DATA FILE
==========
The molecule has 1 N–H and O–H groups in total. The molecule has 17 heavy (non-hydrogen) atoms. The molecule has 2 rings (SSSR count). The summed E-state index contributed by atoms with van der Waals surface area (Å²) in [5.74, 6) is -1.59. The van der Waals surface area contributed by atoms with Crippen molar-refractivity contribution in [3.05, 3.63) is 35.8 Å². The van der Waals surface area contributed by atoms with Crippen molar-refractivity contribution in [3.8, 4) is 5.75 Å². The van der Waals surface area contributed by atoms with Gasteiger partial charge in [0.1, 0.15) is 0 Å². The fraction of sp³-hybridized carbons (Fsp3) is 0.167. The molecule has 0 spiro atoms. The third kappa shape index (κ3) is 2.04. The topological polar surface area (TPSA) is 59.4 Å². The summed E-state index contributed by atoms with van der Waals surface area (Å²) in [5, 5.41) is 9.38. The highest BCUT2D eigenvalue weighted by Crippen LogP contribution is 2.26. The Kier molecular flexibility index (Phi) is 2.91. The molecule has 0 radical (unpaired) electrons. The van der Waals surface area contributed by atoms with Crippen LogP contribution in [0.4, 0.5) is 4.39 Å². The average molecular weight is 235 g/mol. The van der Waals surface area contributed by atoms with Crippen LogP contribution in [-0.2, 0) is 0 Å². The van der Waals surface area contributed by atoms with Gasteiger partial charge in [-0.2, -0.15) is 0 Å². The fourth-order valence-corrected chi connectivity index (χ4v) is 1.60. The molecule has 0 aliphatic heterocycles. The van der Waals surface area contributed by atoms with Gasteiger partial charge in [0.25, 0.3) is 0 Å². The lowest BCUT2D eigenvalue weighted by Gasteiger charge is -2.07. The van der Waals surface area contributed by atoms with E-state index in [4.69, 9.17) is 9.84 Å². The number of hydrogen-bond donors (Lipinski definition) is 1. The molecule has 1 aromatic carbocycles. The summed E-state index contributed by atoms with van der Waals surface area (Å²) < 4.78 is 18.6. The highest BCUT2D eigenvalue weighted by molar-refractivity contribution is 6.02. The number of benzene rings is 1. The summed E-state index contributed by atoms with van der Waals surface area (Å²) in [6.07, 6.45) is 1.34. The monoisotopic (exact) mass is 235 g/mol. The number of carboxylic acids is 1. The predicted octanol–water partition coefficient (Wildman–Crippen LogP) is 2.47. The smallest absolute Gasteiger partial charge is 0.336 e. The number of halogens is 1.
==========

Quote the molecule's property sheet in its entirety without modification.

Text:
The molecule has 1 N–H and O–H groups in total. The molecule has 17 heavy (non-hydrogen) atoms. The molecule has 2 rings (SSSR count). The summed E-state index contributed by atoms with van der Waals surface area (Å²) in [5.74, 6) is -1.59. The van der Waals surface area contributed by atoms with Crippen molar-refractivity contribution in [3.05, 3.63) is 35.8 Å². The van der Waals surface area contributed by atoms with Crippen molar-refractivity contribution in [3.8, 4) is 5.75 Å². The van der Waals surface area contributed by atoms with Gasteiger partial charge in [0.1, 0.15) is 0 Å². The fraction of sp³-hybridized carbons (Fsp3) is 0.167. The molecule has 0 spiro atoms. The third kappa shape index (κ3) is 2.04. The topological polar surface area (TPSA) is 59.4 Å². The summed E-state index contributed by atoms with van der Waals surface area (Å²) in [5, 5.41) is 9.38. The highest BCUT2D eigenvalue weighted by Crippen LogP contribution is 2.26. The Kier molecular flexibility index (Phi) is 2.91. The molecule has 0 radical (unpaired) electrons. The van der Waals surface area contributed by atoms with Crippen LogP contribution in [0.4, 0.5) is 4.39 Å². The average molecular weight is 235 g/mol. The van der Waals surface area contributed by atoms with Crippen LogP contribution in [-0.2, 0) is 0 Å². The van der Waals surface area contributed by atoms with Gasteiger partial charge in [-0.2, -0.15) is 0 Å². The fourth-order valence-corrected chi connectivity index (χ4v) is 1.60. The molecule has 0 aliphatic heterocycles. The van der Waals surface area contributed by atoms with Gasteiger partial charge in [0.25, 0.3) is 0 Å². The lowest BCUT2D eigenvalue weighted by Gasteiger charge is -2.07. The van der Waals surface area contributed by atoms with E-state index in [4.69, 9.17) is 9.84 Å². The number of hydrogen-bond donors (Lipinski definition) is 1. The molecule has 1 aromatic carbocycles. The summed E-state index contributed by atoms with van der Waals surface area (Å²) < 4.78 is 18.6. The highest BCUT2D eigenvalue weighted by molar-refractivity contribution is 6.02. The number of benzene rings is 1. The summed E-state index contributed by atoms with van der Waals surface area (Å²) in [6.07, 6.45) is 1.34. The monoisotopic (exact) mass is 235 g/mol. The number of carboxylic acids is 1. The predicted octanol–water partition coefficient (Wildman–Crippen LogP) is 2.47. The smallest absolute Gasteiger partial charge is 0.336 e. The number of halogens is 1.